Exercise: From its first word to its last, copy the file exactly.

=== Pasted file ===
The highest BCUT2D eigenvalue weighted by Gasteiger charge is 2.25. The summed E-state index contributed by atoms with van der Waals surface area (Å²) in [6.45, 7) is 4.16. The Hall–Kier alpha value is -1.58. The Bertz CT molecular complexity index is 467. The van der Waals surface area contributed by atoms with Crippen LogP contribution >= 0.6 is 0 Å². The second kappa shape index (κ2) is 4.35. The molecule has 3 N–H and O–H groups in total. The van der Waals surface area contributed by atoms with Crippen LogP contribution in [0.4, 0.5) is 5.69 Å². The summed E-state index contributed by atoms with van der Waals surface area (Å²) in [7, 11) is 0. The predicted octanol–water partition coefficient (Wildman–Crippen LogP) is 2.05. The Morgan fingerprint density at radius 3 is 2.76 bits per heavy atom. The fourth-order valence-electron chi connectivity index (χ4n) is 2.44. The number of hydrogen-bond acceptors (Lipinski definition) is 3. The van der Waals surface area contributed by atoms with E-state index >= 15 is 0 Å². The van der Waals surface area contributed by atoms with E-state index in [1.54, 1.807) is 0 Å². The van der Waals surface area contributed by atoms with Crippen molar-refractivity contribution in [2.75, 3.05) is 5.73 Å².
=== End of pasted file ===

The highest BCUT2D eigenvalue weighted by Gasteiger charge is 2.25. The summed E-state index contributed by atoms with van der Waals surface area (Å²) in [6.45, 7) is 4.16. The Hall–Kier alpha value is -1.58. The Bertz CT molecular complexity index is 467. The van der Waals surface area contributed by atoms with Crippen LogP contribution >= 0.6 is 0 Å². The second kappa shape index (κ2) is 4.35. The molecule has 3 N–H and O–H groups in total. The van der Waals surface area contributed by atoms with Crippen LogP contribution in [0.4, 0.5) is 5.69 Å². The summed E-state index contributed by atoms with van der Waals surface area (Å²) in [7, 11) is 0. The predicted octanol–water partition coefficient (Wildman–Crippen LogP) is 2.05. The Morgan fingerprint density at radius 3 is 2.76 bits per heavy atom. The fourth-order valence-electron chi connectivity index (χ4n) is 2.44. The number of hydrogen-bond acceptors (Lipinski definition) is 3. The van der Waals surface area contributed by atoms with E-state index >= 15 is 0 Å². The van der Waals surface area contributed by atoms with E-state index in [1.54, 1.807) is 0 Å². The van der Waals surface area contributed by atoms with Crippen molar-refractivity contribution in [2.75, 3.05) is 5.73 Å².